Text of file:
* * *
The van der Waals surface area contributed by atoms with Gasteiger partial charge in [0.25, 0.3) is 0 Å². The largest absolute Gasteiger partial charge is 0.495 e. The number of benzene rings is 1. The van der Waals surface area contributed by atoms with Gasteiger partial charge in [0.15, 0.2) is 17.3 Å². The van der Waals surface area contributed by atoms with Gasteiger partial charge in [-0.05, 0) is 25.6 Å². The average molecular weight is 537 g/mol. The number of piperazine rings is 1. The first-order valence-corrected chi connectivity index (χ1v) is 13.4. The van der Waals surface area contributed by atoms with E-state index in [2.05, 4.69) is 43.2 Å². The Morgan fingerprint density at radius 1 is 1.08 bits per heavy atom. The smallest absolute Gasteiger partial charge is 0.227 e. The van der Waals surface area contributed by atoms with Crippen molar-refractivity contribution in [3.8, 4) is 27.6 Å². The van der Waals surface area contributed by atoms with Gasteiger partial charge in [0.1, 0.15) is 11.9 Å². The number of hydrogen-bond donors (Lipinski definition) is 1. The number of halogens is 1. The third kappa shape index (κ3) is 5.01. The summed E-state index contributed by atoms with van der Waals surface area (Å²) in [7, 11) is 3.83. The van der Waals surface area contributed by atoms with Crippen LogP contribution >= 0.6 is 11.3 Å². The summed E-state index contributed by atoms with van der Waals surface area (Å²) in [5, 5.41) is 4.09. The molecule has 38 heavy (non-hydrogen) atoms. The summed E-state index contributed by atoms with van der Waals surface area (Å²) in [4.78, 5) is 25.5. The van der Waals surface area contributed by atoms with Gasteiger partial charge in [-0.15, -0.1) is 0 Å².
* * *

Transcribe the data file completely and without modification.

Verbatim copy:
The van der Waals surface area contributed by atoms with Gasteiger partial charge in [0.25, 0.3) is 0 Å². The largest absolute Gasteiger partial charge is 0.495 e. The number of benzene rings is 1. The van der Waals surface area contributed by atoms with Gasteiger partial charge in [0.15, 0.2) is 17.3 Å². The van der Waals surface area contributed by atoms with Gasteiger partial charge in [-0.05, 0) is 25.6 Å². The average molecular weight is 537 g/mol. The number of piperazine rings is 1. The first-order valence-corrected chi connectivity index (χ1v) is 13.4. The van der Waals surface area contributed by atoms with E-state index in [2.05, 4.69) is 43.2 Å². The Morgan fingerprint density at radius 1 is 1.08 bits per heavy atom. The smallest absolute Gasteiger partial charge is 0.227 e. The van der Waals surface area contributed by atoms with Crippen molar-refractivity contribution in [3.8, 4) is 27.6 Å². The van der Waals surface area contributed by atoms with Gasteiger partial charge in [0.1, 0.15) is 11.9 Å². The number of hydrogen-bond donors (Lipinski definition) is 1. The number of halogens is 1. The third kappa shape index (κ3) is 5.01. The summed E-state index contributed by atoms with van der Waals surface area (Å²) in [7, 11) is 3.83. The van der Waals surface area contributed by atoms with Crippen LogP contribution >= 0.6 is 11.3 Å². The summed E-state index contributed by atoms with van der Waals surface area (Å²) in [5, 5.41) is 4.09. The molecule has 38 heavy (non-hydrogen) atoms. The summed E-state index contributed by atoms with van der Waals surface area (Å²) in [4.78, 5) is 25.5. The van der Waals surface area contributed by atoms with Gasteiger partial charge in [-0.15, -0.1) is 0 Å².